Borrower Cannot Abandon Germane Defense To Foreclosure And Later Sue For Damages Based On That Defense

 by:  Peter J. Gallagher (@pjsgallagher) (LinkedIn)

Foreclosure (PD)
It is always helpful when a court lets you know up front what its decision is all about. This was the case in Adelman v. BSI Financial Services, Inc., where the Appellate Division began its decision as follows: "A defendant in a foreclosure case may not fail to diligently pursue a germane defense and then pursue a civil case against the lender alleging fraud by foreclosure." Definitely not burying the lede (or is it burying the "lead"?).

In Adelman, plaintiff was the executrix of the estate of her deceased husband, Norman. Before they were married, Norman entered into a loan with his lender that was secured by a mortgage on his home. Three years later, the loan went into default, and six months after that, the lender filed a foreclosure complaint. Norman offered no defense to the complaint, and default was entered. Three months after that, he began discussing the possibility of a loan modification with the lender. However, Norman's chances for a successful modification ended when he could not make the first payment under the proposed modification and when a title search revealed five other liens on the property. 

Months later, final judgment of foreclosure was entered. Norman did not object to the entry of final judgment. One year after that, the property was sold at sheriff's sale, and nine months after the sale, the lender filed a motion to remove Norman from the property. Only then, for the first time, did Norman argue, in a motion to stay his removal from the property, that the foreclosure was improper because the loan modification cured the default. The court denied this motion. Plaintiff appealed but then withdrew the appeal. Ultimately, shortly after Norman passed, and more than five years after the loan went into default, plaintiff vacated the property.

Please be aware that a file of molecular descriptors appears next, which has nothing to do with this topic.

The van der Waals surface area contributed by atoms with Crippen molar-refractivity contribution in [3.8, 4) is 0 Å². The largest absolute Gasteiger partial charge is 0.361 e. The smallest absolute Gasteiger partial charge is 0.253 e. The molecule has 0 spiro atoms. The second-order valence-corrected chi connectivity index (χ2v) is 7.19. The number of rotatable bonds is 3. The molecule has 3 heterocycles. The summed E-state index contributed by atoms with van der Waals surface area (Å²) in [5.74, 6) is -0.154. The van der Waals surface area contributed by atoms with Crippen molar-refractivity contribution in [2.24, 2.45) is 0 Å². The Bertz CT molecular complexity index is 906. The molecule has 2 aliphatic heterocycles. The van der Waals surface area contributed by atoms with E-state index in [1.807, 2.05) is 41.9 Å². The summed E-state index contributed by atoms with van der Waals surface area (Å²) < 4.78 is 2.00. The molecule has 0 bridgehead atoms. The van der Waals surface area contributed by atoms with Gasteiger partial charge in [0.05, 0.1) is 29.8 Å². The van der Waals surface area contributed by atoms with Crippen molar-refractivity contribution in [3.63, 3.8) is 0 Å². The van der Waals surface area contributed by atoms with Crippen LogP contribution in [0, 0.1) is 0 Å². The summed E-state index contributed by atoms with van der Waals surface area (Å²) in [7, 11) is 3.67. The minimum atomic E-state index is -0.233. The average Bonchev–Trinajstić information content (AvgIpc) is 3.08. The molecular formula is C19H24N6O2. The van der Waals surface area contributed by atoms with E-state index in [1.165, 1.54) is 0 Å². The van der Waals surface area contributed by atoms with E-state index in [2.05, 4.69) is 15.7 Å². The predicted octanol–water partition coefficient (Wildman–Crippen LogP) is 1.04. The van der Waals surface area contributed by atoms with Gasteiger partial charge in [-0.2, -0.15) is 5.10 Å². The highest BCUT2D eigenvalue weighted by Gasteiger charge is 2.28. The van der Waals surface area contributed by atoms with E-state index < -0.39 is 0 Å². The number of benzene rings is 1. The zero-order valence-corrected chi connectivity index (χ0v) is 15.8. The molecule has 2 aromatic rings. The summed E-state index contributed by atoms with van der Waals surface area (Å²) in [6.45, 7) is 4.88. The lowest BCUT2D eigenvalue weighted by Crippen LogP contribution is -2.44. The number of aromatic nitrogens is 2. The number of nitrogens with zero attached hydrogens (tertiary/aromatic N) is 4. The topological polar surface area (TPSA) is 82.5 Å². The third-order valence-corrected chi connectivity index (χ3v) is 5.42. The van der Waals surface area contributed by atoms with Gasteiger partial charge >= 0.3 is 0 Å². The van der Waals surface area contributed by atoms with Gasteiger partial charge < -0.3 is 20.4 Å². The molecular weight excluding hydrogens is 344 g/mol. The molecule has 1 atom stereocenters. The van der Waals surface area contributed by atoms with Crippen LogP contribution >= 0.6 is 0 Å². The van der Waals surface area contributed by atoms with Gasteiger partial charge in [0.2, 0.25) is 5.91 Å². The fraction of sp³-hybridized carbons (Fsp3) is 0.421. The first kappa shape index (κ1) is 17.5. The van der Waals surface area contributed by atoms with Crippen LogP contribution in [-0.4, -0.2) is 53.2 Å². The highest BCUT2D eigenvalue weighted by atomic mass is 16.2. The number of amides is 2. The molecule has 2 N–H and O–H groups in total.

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Borrowers Cannot Vacate Final Judgment Of Foreclosure Because They “Read Something Wrong”

Foreclosure (PD)
This might have seemed obvious, but the Appellate Division nonetheless recently confirmed that a borrower's claim that it "read something wrong" could not establish "excusable neglect" sufficient to vacate a final judgment of foreclosure.

In New Jersey Housing and Mortgage Finance Agency v. Wolinski, borrowers defaulted on their mortgage and their lender filed a foreclosure complaint. The first complaint named borrowers and "John Doe and Jane Doe 1-10 (Names Being Fictitious) Tenants/Occupants." This complaint was voluntarily dismissed against all parties, real and fictitious. The second complaint, filed approximately six months later, also named borrowers and "John Doe and Jane Doe 1-10 (Names Being Fictitious) Tenants/Occupants." This complaint was also voluntary dismissed, but only as to the fictitious defendants.

Borrowers never answered the complaint and the lender filed a request to enter default, and then obtained final judgment by default. The lender scheduled a sheriff's sale but the borrowers filed for bankruptcy protection. The lender moved to lift the bankruptcy stay. After this motion was granted, the borrowers moved to vacate final judgment. They argued: (1) that they misread the dismissal of the second foreclosure complaint to be, like the dismissal of the first one, a dismissal of all defendants, not just the fictitious ones; and (2) that the trial court abused its discretion when it allegedly miscalculated the amount due in the final judgment. The Appellate Division rejected both of these arguments.